• I, for example, happen to think that reducing malaria death counts (~600K people annually, mostly children) is at least as important as working to end the war in Ukraine.[5] Just as many ordinary Russians neither actively support Putin nor actively oppose him, I expect most visa ban proponents neither actively support nor actively oppose malaria. Does this mean that I should put a rod to their backs for enabling the terrible suffering of malaria victims?
      • I think a visa ban proponent is likely in a position to do more for a (potential) malaria sufferer than a Russian can do to oust Putin. $5,000 donated to AMF saves a life, on average; the average EU wage earner can donate that amount in 2 years if they give 10% of their income.[6] A Russian protesting Putin for two years will get harassed, beat up, arrested, threatened with expulsion if they’re a student, etc.[7]
    • I’m generally suspicious of advocates of any cause who tell me I’m not doing more to further their cause. Sometimes this criticism is true and correct. But mostly I think it misses the mark. I think it misses the mark when it doesn’t consider, or seems mistaken about, (i) how bad the state of affairs is, (ii) how much power I have to change it and (iii) the costs of trying to change it.
    • Sometimes punishment is warranted, but the bar has to be higher than “stuff of the sort everyone everywhere does or neglects”.

Who Are These Tourists? #

It does feel weird and unseemly, as Bershidsky says, for wealthy, pro-regime Russians to tour Europe while their compatriots are warring in Ukraine. I wouldn’t do it if I were them. But I’m against bans on weird and unseemly.

More importantly, the wealthy and pro-regime are not the only Russians who want to enter the EU, and people don’t only use tourists visas for leisure (despite what foreign policy connoisseurs say). They also use them to visit family, friends and loved ones, they use them to do entry exams at European universities, they use them to emigrate, etc. Migrating and studying abroad are not the tourist visa’s intended purpose, but it’s a common use.[8] I know ≥3 (dissenting) Russians who have lived in Europe ≥5 years and who all initially came here using tourist visas.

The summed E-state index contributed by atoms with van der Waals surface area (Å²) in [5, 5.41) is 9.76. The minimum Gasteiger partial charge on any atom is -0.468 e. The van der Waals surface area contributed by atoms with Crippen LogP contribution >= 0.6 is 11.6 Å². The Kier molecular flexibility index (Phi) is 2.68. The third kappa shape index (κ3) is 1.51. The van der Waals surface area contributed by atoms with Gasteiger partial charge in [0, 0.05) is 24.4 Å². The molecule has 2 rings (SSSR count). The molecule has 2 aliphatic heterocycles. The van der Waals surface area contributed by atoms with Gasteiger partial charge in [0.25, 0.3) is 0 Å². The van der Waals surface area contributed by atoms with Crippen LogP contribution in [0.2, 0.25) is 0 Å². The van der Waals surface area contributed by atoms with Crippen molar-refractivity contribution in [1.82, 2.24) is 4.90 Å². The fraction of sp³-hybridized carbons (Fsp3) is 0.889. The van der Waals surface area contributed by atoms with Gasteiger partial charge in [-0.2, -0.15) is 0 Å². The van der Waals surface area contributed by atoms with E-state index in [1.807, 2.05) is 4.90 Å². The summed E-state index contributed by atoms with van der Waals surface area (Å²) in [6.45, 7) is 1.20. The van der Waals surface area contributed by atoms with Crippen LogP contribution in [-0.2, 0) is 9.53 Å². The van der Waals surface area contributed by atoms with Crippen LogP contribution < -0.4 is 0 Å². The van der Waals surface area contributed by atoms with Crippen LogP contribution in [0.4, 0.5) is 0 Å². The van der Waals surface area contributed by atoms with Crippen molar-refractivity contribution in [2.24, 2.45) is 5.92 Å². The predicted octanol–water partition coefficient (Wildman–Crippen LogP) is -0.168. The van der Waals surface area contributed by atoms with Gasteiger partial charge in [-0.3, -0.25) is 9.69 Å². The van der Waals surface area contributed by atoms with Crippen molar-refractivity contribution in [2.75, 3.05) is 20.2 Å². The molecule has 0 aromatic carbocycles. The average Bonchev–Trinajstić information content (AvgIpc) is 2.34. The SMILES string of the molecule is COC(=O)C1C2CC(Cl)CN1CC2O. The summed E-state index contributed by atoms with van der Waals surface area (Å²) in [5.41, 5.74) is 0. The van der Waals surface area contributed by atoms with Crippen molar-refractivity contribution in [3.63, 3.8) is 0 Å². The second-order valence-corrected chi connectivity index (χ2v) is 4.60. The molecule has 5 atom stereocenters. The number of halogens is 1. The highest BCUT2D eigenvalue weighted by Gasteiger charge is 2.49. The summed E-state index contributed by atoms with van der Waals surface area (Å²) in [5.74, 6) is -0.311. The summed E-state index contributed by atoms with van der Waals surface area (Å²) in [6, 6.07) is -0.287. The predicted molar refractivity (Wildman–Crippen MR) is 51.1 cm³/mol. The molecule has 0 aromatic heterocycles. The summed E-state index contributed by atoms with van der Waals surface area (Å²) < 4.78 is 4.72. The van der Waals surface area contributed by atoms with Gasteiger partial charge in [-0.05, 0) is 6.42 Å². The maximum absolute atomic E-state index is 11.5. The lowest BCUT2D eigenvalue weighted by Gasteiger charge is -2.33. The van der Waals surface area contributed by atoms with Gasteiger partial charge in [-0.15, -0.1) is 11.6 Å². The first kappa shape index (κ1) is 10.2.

(After Ukrainian asylum applications in the EU peaked in March and April, there have been as many Russian applications as Ukrainian.[9] Many Russian emigrants are skilled labourers: Iontsev, Ryazantsev, and Iontseva (2016) says the share of specialists went “from 14% in 1992 to 31% in 1999 and to 47% in 2012”; as of five years ago, >1M Russians worked abroad, many of them young. People who move away from Russia are likely less supportive of the regime than those who stay behind.)

Conclusion #

I think the arguments for a ban are weak and don’t outweigh the drawbacks. But here are some things that’d shift my view in the direction of favouring a ban:

I hope and believe that at some point in the coming decades relations between Russia and the West will have improved again. It looks grim now. But a decade passes quickly; the end rarely matches the spirit it starts in.[10]

References #

Iontsev, Vladimir A, Sergey V Ryazantsev, and Svetlana V Iontseva. 2016. “Emigration from Russia: New Trends and Forms.” R-Economy 2 (2): 216--24.
Ryazantsev, Sergey, and Artem Lukyanets. 2016. “Emigration of Young People from Russia: Forms, Trends and Consequences.” Vestnik Tadzhikskogo Universiteta Prava, Biznesa I Politiki. Ser. Obshchestvennykh Nauk, 60--72.
Wood, Tony. 2020. Russia without Putin: Money, Power and the Myths of the New Cold War. Verso Books.

Footnotes #

  1. I’m not an expert on foreign policy, Russia, or anything else that’s relevant here. I estimate I did <3 hours of research when writing this. I know more Russians than Ukrainians, and it’s possible that my personal relationships are clouding my judgment. ↩︎

  2. For example as expressed by Benjamin Tallis: “[W]ithdrawing this privilege is one the things we can meaningfully do to show ‘ordinary’ Russians that they too must bear the costs of their (repeatedly) chosen leader’s brutality. This is about sticks, not carrots, now. After too long of playing nice it’s time to increase the squeeze on the dictator and his everyday enablers.” (I think Tallis seriously overestimates both the extent to which Russian elections have been fair these past two decades and the extent to which the West has been “playing nice”.) ↩︎